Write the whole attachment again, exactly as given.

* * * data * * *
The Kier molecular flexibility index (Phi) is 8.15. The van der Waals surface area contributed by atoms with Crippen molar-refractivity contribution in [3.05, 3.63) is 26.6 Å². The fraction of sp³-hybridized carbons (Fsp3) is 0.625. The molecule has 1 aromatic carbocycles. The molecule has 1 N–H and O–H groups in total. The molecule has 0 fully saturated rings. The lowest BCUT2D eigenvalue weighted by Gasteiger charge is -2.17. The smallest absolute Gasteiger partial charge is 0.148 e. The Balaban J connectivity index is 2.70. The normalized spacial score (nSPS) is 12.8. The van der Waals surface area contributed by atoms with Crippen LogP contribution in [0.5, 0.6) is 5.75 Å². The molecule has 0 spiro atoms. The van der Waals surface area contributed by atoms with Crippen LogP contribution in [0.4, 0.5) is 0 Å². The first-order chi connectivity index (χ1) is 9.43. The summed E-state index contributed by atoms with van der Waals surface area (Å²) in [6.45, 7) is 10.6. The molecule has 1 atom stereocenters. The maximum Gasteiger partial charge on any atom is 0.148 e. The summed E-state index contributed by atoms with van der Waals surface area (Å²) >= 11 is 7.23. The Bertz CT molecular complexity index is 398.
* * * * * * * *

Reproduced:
The Kier molecular flexibility index (Phi) is 8.15. The van der Waals surface area contributed by atoms with Crippen molar-refractivity contribution in [3.05, 3.63) is 26.6 Å². The fraction of sp³-hybridized carbons (Fsp3) is 0.625. The molecule has 1 aromatic carbocycles. The molecule has 1 N–H and O–H groups in total. The molecule has 0 fully saturated rings. The lowest BCUT2D eigenvalue weighted by Gasteiger charge is -2.17. The smallest absolute Gasteiger partial charge is 0.148 e. The Balaban J connectivity index is 2.70. The normalized spacial score (nSPS) is 12.8. The van der Waals surface area contributed by atoms with Crippen LogP contribution in [0.5, 0.6) is 5.75 Å². The molecule has 0 spiro atoms. The van der Waals surface area contributed by atoms with Crippen LogP contribution in [0.4, 0.5) is 0 Å². The first-order chi connectivity index (χ1) is 9.43. The summed E-state index contributed by atoms with van der Waals surface area (Å²) in [6.45, 7) is 10.6. The molecule has 1 atom stereocenters. The maximum Gasteiger partial charge on any atom is 0.148 e. The summed E-state index contributed by atoms with van der Waals surface area (Å²) >= 11 is 7.23. The Bertz CT molecular complexity index is 398.